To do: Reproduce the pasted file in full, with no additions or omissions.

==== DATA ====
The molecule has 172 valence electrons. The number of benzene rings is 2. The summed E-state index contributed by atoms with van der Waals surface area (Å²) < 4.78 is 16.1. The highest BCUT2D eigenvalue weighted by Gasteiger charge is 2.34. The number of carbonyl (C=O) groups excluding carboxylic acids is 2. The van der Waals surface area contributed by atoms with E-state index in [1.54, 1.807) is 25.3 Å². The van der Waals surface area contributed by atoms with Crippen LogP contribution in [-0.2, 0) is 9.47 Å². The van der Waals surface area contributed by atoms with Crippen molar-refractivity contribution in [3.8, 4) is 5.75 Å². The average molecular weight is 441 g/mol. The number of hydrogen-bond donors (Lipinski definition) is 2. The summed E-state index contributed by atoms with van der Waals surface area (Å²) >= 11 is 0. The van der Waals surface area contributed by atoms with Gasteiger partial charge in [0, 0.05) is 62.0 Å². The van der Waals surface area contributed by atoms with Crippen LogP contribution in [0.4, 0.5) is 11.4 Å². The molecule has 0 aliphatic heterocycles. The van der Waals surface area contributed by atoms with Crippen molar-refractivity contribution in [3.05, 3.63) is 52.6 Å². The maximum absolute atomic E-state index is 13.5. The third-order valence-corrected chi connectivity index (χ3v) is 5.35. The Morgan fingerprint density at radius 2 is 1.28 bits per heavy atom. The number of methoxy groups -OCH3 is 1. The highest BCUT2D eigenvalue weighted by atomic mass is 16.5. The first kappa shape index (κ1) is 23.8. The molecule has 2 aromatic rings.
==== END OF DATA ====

The molecule has 172 valence electrons. The number of benzene rings is 2. The summed E-state index contributed by atoms with van der Waals surface area (Å²) < 4.78 is 16.1. The highest BCUT2D eigenvalue weighted by Gasteiger charge is 2.34. The number of carbonyl (C=O) groups excluding carboxylic acids is 2. The van der Waals surface area contributed by atoms with E-state index in [1.54, 1.807) is 25.3 Å². The van der Waals surface area contributed by atoms with Crippen LogP contribution in [-0.2, 0) is 9.47 Å². The van der Waals surface area contributed by atoms with Crippen molar-refractivity contribution in [3.8, 4) is 5.75 Å². The average molecular weight is 441 g/mol. The number of hydrogen-bond donors (Lipinski definition) is 2. The summed E-state index contributed by atoms with van der Waals surface area (Å²) >= 11 is 0. The van der Waals surface area contributed by atoms with Gasteiger partial charge in [0, 0.05) is 62.0 Å². The van der Waals surface area contributed by atoms with Crippen LogP contribution in [0.4, 0.5) is 11.4 Å². The molecule has 0 aliphatic heterocycles. The van der Waals surface area contributed by atoms with Crippen molar-refractivity contribution in [3.05, 3.63) is 52.6 Å². The maximum absolute atomic E-state index is 13.5. The third-order valence-corrected chi connectivity index (χ3v) is 5.35. The Morgan fingerprint density at radius 2 is 1.28 bits per heavy atom. The number of methoxy groups -OCH3 is 1. The highest BCUT2D eigenvalue weighted by atomic mass is 16.5. The first kappa shape index (κ1) is 23.8. The molecule has 2 aromatic rings.